I.M. Pei, the architect who designed the Louvre Pyramid and forged a distinct brand of modern building design with his sharp lines and stark structures, died at the age of 102, Trend reported citing Sputnik.
Pei, who celebrated his 102th birthday on April 26, died in New York, his sons' architecture firm Pei Partnership Architects confirmed Thursday.
The Chinese-born Pei was the mastermind behind the bold Louvre pyramid in Paris, the landmark 72-story Bank of China tower in Hong Kong and Athens' Museum of Modern Art.
His revered projects also include the Rock and Roll Hall of Fame and Museum in Cleveland, Ohio; the Miho Museum of Shigo, Japan; the Morton Meyerson Symphony Center in Dallas, Texas, and The John F. Kennedy Library in Boston, Massachusetts. He also was commissioned to design the Museum of Islamic Art in Doha, Qatar, which opened in 2008.
Born in China in 1917, banker's son Ieoh Ming Pei came to the US at 17 to study architecture, receiving an undergraduate degree in the field from the Massachusetts Institute of Technology in 1940 and then receiving a master’s degree in architecture at Harvard University's Graduate School of Design in 1946.
In 1975, Pei was elected to the American Academy and Institute of Arts and Letters. Three years later he became Chancellor of the Academy, the first architect to hold the position. He was also one of 12 naturalized US citizens then-president Ronald Reagan awarded the Medal of Liberty in 1986.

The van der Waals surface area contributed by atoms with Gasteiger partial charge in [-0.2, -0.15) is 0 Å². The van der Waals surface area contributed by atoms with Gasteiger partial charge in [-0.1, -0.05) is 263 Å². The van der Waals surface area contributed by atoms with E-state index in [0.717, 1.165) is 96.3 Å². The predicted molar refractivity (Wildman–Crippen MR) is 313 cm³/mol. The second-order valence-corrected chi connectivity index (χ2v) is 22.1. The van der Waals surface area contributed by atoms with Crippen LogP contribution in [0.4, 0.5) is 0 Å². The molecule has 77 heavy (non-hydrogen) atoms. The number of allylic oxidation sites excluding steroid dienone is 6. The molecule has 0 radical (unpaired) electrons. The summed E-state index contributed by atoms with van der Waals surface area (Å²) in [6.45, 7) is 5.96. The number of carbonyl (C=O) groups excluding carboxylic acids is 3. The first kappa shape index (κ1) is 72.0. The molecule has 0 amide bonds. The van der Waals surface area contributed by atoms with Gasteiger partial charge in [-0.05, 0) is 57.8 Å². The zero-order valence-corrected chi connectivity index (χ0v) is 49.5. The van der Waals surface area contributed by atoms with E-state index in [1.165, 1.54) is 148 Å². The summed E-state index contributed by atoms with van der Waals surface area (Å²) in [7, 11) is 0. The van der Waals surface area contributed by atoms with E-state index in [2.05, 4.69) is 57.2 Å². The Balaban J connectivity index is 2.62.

The architect was also awarded the title of Chevalier in the Legion d'Honneur by then-French president Francois Mitterrand in 1988 for the project of Louvre’s glass pyramid, later raising him to the rank of Officier when Phase II of the glass-and-stainless steel Grand Louvre pyramid was completed in 1993. That same year, US president George Bush awarded Pei the Medal of Freedom and he was also elected an Honorary Academician of the Royal Academy of Arts in London.
Pei dedicated energetic efforts through the years to supporting the arts and education, serving on visiting committees at the Metropolitan Museum of Art in New York, Harvard and MIT as well as a range of US government panels, including the National Council on the Humanities and National Council on the Arts. He gave the $100,000 prize money he was awarded as laureate of the Pritzker Architecture Prize to setting up a scholarship fund for Chinese students to study the craft in the United States, on the condition that they return home to work as architects.